Autumn gives its last silent cough and winter takes its first step. People takes winter is a deadly beauty – it gives and takes. But in a certain case, in a certain time it became an assassin's mentor. It became a giver of a miracle. On the first day of winter, the dark forest had a blizzard. And in the heart of it was a still-blind mouse. Barely a day old, in fact, it was already attempting to crawl across the deep snow. Weakly it made for a cave created by a rock formation. With a gasp I pulled itself into the cave and curled tightly into a ball.
The young mouse howled despairingly, blood-stained paws tucked in. Its blood-red eyes suddenly burst open. Perhaps due to pure willpower that its eyes had opened prematurely, but the outcome would have a devastating effect in the future. Nevertheless, its eyes could see, though they were reduced to slits. A huge advantage or rather, a current gain for a loss that would come. The first colour the mouse saw was crimson red, the blood flowing through a huge gash at its left paw. That was the colour that drove the mouse on in his life, and the colour he would encounter more later. For now he had much-needed rest.
Not for long.
A lone shadow crept across the façade, and for some reason the mouse knew it was there. HE was there, it corrected. Judging its distance with a wit far greater than expected it, the mouse crounched down and waited. He was the target, it realized, so he must play its game well at least.
The male adult mouse came in a flurry, the knife (crimson again, it stated) striking the snow next to me. For some reason the bitter cold tore its left eyes open and it leaped.
With clumsiness (in spite of its graceful dumb-luck jump) it hobbled to a sight and lunged forward. The adult mouse seized the chance to slice a strip of its target's ear off – yet after enduring the sheer cold this was nothing was crimson. It grabbed the knife, turned slowly and stabbed it into its attacker's chest. Spluttering its assassin jabbed it repeatedly. It let its now-victim do it.
It knew the mouse would bleed to death.
Calculations would become a part of its complex mind but for now it thought of death. Its counterpart writhed, gave up and relaxed. The pool of crimson blood was spreading outside the cave, it noted. That could be gotten rid of soon. Afterwards it required a scout of the area and conditions. The mouse began to form a plan of what to do – something a normal mouse would do in 30 days. At 1 day it understood the ruthless world and its requirements to survive. Failure was unacceptable. Wiping its cut (and wincing) with fresh snow it used the knife to "force" the blood out. With a satisfied nod it dragged the dead mouse to a side, piling it up with dry twigs. Burial. Its instinct instructed. With untrained accuracy it needed a lot of tries to completely bury (yes, bury, it registered, following its instinct) the mouse. Finally it formed a make-shift shovel and grinded out the crimson snow carefully, leaving it a good distance from the cave.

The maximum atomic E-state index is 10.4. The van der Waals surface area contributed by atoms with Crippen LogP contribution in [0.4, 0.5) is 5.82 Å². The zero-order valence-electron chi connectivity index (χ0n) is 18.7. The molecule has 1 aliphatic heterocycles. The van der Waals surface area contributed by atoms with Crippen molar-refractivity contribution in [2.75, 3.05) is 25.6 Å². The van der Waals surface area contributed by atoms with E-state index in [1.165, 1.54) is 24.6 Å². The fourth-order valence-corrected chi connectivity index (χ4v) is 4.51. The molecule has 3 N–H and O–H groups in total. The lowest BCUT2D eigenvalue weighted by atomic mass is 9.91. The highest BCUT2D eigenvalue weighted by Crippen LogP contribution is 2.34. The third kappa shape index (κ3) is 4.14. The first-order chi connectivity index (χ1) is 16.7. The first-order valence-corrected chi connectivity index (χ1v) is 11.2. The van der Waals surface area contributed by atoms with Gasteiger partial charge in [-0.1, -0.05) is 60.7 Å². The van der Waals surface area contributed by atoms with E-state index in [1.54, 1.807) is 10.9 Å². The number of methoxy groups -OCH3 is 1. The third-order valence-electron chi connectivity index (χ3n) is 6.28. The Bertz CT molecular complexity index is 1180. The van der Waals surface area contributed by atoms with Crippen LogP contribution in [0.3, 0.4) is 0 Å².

Done! The young mouse was about to drift into sleep when its left eye spotted something sticking out of the snow. Curiously it dug it out. It featured a...an unknown object with...symbols? It stared at the object's first side. It has the crimson colour with a word next to it. Hmm...there's alphabets! The mouse, somehow, jolted another instinct of understanding. Peering curiously, it thought a while and mumbled.
A week later
The mouse celebrated (with acorns) his 1-week-and-1-day anniversary with a feast or what it seemed like. Smiling it flipped open the book (yes, I remembered!)and said fluently, "Killer – someone who causes a living thing to die by intentional methods. Instinct – a force which comes naturally that drives a living thing to do something."
He grinned, reached out a paw and wrote two words in the snow.